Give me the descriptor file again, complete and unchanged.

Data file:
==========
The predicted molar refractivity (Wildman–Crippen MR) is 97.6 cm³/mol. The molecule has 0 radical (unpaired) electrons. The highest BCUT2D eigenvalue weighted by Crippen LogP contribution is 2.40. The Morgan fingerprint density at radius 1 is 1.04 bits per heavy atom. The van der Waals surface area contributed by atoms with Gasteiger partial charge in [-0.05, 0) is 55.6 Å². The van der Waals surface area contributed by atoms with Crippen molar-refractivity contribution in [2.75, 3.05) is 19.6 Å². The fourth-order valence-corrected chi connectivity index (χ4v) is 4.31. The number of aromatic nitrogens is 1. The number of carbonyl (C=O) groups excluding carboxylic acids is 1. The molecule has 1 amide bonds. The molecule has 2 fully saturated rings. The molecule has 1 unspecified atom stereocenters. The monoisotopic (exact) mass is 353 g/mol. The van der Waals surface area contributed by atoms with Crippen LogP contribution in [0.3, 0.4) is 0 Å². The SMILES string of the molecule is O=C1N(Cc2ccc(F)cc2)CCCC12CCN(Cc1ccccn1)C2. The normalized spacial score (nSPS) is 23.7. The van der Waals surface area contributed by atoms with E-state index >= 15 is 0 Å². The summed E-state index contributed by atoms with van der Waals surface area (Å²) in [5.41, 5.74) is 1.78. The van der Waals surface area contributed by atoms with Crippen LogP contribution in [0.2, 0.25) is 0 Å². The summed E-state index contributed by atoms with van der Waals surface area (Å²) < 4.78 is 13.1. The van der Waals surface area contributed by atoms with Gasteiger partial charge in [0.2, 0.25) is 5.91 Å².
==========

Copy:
The predicted molar refractivity (Wildman–Crippen MR) is 97.6 cm³/mol. The molecule has 0 radical (unpaired) electrons. The highest BCUT2D eigenvalue weighted by Crippen LogP contribution is 2.40. The Morgan fingerprint density at radius 1 is 1.04 bits per heavy atom. The van der Waals surface area contributed by atoms with Gasteiger partial charge in [-0.05, 0) is 55.6 Å². The van der Waals surface area contributed by atoms with Crippen molar-refractivity contribution in [2.75, 3.05) is 19.6 Å². The fourth-order valence-corrected chi connectivity index (χ4v) is 4.31. The number of aromatic nitrogens is 1. The number of carbonyl (C=O) groups excluding carboxylic acids is 1. The molecule has 1 amide bonds. The molecule has 2 fully saturated rings. The molecule has 1 unspecified atom stereocenters. The monoisotopic (exact) mass is 353 g/mol. The van der Waals surface area contributed by atoms with Crippen LogP contribution in [0.3, 0.4) is 0 Å². The SMILES string of the molecule is O=C1N(Cc2ccc(F)cc2)CCCC12CCN(Cc1ccccn1)C2. The normalized spacial score (nSPS) is 23.7. The van der Waals surface area contributed by atoms with E-state index >= 15 is 0 Å². The summed E-state index contributed by atoms with van der Waals surface area (Å²) in [5.41, 5.74) is 1.78. The van der Waals surface area contributed by atoms with Crippen LogP contribution in [0.2, 0.25) is 0 Å². The summed E-state index contributed by atoms with van der Waals surface area (Å²) < 4.78 is 13.1. The van der Waals surface area contributed by atoms with Gasteiger partial charge in [0.2, 0.25) is 5.91 Å².